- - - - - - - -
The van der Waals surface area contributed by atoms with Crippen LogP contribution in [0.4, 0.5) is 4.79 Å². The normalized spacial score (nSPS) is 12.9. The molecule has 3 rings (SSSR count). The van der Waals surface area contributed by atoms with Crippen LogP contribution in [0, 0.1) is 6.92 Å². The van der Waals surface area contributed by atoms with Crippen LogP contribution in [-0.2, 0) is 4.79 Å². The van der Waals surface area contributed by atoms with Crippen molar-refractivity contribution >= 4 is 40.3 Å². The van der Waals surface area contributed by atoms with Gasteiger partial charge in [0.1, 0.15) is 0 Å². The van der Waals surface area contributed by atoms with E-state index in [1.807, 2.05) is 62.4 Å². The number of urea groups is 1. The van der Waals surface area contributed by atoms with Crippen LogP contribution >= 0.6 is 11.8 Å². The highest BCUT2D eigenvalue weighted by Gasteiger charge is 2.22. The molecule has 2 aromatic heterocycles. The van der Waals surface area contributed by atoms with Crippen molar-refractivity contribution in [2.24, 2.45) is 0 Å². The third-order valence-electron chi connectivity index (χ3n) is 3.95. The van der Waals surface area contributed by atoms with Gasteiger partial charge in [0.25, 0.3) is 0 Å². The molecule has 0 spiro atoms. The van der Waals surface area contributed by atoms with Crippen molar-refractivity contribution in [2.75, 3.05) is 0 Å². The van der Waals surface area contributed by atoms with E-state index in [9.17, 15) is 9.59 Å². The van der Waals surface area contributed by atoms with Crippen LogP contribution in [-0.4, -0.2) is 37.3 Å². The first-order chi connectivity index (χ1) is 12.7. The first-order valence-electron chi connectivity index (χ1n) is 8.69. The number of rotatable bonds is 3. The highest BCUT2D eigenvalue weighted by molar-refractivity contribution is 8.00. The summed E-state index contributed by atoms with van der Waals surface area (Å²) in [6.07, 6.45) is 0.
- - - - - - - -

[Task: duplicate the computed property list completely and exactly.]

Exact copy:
The van der Waals surface area contributed by atoms with Crippen LogP contribution in [0.4, 0.5) is 4.79 Å². The normalized spacial score (nSPS) is 12.9. The molecule has 3 rings (SSSR count). The van der Waals surface area contributed by atoms with Crippen LogP contribution in [0, 0.1) is 6.92 Å². The van der Waals surface area contributed by atoms with Crippen LogP contribution in [-0.2, 0) is 4.79 Å². The van der Waals surface area contributed by atoms with Crippen molar-refractivity contribution >= 4 is 40.3 Å². The van der Waals surface area contributed by atoms with Gasteiger partial charge in [0.1, 0.15) is 0 Å². The van der Waals surface area contributed by atoms with E-state index in [1.807, 2.05) is 62.4 Å². The number of urea groups is 1. The van der Waals surface area contributed by atoms with Crippen LogP contribution >= 0.6 is 11.8 Å². The highest BCUT2D eigenvalue weighted by Gasteiger charge is 2.22. The molecule has 2 aromatic heterocycles. The van der Waals surface area contributed by atoms with Crippen molar-refractivity contribution in [2.24, 2.45) is 0 Å². The third-order valence-electron chi connectivity index (χ3n) is 3.95. The van der Waals surface area contributed by atoms with Gasteiger partial charge in [0.25, 0.3) is 0 Å². The molecule has 0 spiro atoms. The van der Waals surface area contributed by atoms with Crippen molar-refractivity contribution in [2.75, 3.05) is 0 Å². The van der Waals surface area contributed by atoms with E-state index in [9.17, 15) is 9.59 Å². The van der Waals surface area contributed by atoms with Crippen LogP contribution in [-0.4, -0.2) is 37.3 Å². The first-order chi connectivity index (χ1) is 12.7. The first-order valence-electron chi connectivity index (χ1n) is 8.69. The number of rotatable bonds is 3. The highest BCUT2D eigenvalue weighted by molar-refractivity contribution is 8.00. The summed E-state index contributed by atoms with van der Waals surface area (Å²) in [6.07, 6.45) is 0.